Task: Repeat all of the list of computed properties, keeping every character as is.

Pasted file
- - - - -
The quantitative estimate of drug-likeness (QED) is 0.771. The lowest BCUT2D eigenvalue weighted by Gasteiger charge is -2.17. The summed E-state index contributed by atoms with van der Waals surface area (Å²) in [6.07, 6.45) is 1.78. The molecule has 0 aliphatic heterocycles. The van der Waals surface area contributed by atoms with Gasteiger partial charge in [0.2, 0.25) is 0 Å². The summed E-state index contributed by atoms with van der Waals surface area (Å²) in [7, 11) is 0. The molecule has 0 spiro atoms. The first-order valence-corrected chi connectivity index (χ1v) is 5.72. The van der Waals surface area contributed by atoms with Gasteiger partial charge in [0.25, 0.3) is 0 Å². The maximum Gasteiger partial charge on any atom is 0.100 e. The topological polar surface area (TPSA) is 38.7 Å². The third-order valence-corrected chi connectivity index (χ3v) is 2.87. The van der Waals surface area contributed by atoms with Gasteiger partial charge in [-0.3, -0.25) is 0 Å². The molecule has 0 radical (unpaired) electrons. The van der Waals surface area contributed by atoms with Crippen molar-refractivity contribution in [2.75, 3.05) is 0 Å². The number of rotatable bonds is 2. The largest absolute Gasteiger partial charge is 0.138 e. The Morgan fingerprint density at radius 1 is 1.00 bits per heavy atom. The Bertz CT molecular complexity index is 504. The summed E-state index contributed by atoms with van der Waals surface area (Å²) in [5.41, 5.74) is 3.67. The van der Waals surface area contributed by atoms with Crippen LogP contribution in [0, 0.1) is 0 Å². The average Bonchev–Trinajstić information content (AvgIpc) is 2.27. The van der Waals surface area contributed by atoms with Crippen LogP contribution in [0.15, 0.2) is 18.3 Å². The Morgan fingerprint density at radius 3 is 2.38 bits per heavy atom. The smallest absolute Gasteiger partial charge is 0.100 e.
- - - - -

The quantitative estimate of drug-likeness (QED) is 0.771. The lowest BCUT2D eigenvalue weighted by Gasteiger charge is -2.17. The summed E-state index contributed by atoms with van der Waals surface area (Å²) in [6.07, 6.45) is 1.78. The molecule has 0 aliphatic heterocycles. The van der Waals surface area contributed by atoms with Gasteiger partial charge in [0.2, 0.25) is 0 Å². The summed E-state index contributed by atoms with van der Waals surface area (Å²) in [7, 11) is 0. The molecule has 0 spiro atoms. The first-order valence-corrected chi connectivity index (χ1v) is 5.72. The van der Waals surface area contributed by atoms with Gasteiger partial charge in [0.25, 0.3) is 0 Å². The maximum Gasteiger partial charge on any atom is 0.100 e. The topological polar surface area (TPSA) is 38.7 Å². The third-order valence-corrected chi connectivity index (χ3v) is 2.87. The van der Waals surface area contributed by atoms with Gasteiger partial charge in [-0.3, -0.25) is 0 Å². The molecule has 0 radical (unpaired) electrons. The van der Waals surface area contributed by atoms with Crippen molar-refractivity contribution in [2.75, 3.05) is 0 Å². The number of rotatable bonds is 2. The largest absolute Gasteiger partial charge is 0.138 e. The Morgan fingerprint density at radius 1 is 1.00 bits per heavy atom. The Bertz CT molecular complexity index is 504. The summed E-state index contributed by atoms with van der Waals surface area (Å²) in [5.41, 5.74) is 3.67. The van der Waals surface area contributed by atoms with Crippen LogP contribution in [0, 0.1) is 0 Å². The average Bonchev–Trinajstić information content (AvgIpc) is 2.27. The van der Waals surface area contributed by atoms with Crippen LogP contribution in [0.15, 0.2) is 18.3 Å². The Morgan fingerprint density at radius 3 is 2.38 bits per heavy atom. The smallest absolute Gasteiger partial charge is 0.100 e.